A Chain of Musicals: MEMPHIS


To purchase MEMPHIS on Blu-ray, click on the image above.

In January, Musical Cyberspace is going to work through a chain of musicals. This is how it works: each day I will discuss, in brief, a musical linked to the previous day’s musical by some kind of common ground. It follows then, that if you – dear reader – liked the previous day’s show, then you might enjoy the current day’s show. Comments, as alway, are welcome!

If you like The Boys in the Photograph, then you might like Memphis.

The Boys in the Photograph and Memphis both deal with the effects of prejudice, although in different specific situations, and in both shows there are violent consequences for the characters, with characters getting beaten up close to the end of the first act in both shows. Both shows also feature a score that is heavily influenced by popular music, although this is of course what Memphis is all about.

Set in the 1950s, Memphis introduces us to Huey Calhoun, a character based on Dewey Phillips who was one of the first white DJs to play black music on the radio. Behind the mike and in his daily life, he is something of a hillbilly on amphetamines, but his crazy persona attracts the attention of Felicia Farrell, a singer he met at a black underground Rock and Roll bar called Delray’s. On the segregated streets of Memphis, the pair face a great deal of trouble – but what happens when the opportunity to for both of them to grow their careers into the national arena is what takes us to the final curtain. Highlights include “Everybody Wants to be Black on Saturday Night”, “Love Will Stand When All Else Falls”, “Someday”, “Say a Prayer” and “Change Don’t Come Easy”.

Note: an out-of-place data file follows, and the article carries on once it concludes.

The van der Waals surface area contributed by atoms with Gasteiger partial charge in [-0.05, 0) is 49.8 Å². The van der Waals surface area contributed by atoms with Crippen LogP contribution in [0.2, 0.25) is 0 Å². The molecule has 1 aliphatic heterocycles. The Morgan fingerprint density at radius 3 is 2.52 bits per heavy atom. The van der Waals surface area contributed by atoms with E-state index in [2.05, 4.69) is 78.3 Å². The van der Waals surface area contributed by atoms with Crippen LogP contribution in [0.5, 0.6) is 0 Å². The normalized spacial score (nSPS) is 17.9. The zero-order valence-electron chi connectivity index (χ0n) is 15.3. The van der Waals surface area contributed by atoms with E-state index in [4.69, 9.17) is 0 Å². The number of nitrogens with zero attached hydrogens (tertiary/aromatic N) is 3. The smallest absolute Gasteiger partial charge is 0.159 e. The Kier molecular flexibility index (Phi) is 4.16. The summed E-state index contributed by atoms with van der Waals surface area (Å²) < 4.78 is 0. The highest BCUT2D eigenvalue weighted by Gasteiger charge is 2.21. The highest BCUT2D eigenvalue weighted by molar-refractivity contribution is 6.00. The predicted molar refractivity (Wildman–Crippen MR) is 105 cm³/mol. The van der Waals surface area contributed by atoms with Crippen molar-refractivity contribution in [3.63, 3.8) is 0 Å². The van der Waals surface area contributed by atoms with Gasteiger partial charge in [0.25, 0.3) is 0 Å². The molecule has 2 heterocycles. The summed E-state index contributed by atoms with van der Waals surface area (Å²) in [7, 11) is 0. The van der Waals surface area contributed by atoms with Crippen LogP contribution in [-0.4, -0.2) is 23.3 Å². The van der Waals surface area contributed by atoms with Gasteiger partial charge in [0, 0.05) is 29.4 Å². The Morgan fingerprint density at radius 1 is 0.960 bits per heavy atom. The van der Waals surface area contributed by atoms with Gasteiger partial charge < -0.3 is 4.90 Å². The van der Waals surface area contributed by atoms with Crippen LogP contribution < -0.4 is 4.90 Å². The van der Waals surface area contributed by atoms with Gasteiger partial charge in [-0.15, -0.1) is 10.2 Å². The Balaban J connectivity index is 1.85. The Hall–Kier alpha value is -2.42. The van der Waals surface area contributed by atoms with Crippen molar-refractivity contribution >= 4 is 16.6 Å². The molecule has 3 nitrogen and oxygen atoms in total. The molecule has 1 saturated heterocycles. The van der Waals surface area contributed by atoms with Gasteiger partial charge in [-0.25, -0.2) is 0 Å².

Memphis is a emotional powerhouse of a show. It’s a show that catches you almost off guard. You watch the story, you listen to the songs – and then all of a sudden you’re crying at the end of the first act. Although the second act never quite matches the emotional journey of the first act, the show still offers a fine experience for its audiences. The score by Bon Jovi’s David Bryan works well with Joe DiPietro’s book, although the lyrics aren’t perfectly crafted at times (lots of half-rhymes) and there are times when the are inexplicable lapses in logic when it comes to the line between what’s diegetic and what’s not – a border that has to be negotiated in any musical that deals with performance. Perhaps it is most jarring in the opening number when Felicia, while singing on stage in the number, “Underground”, starts to narrate her life story. Better handled are the appearances of the singers when Huey plays his records, but this remains one aspect of the show that wasn’t interrogated thoroughly enough by its writers. Don’t let that put you off though: with a good cast and a solid staging, as it had in it’s Broadway premiere, Memphis is a solid piece of entertainment.

So, now it’s time to share your thoughts on Memphis. And what shows would you suggest to fans of this show? See which one we’ll feature here tomorrow…

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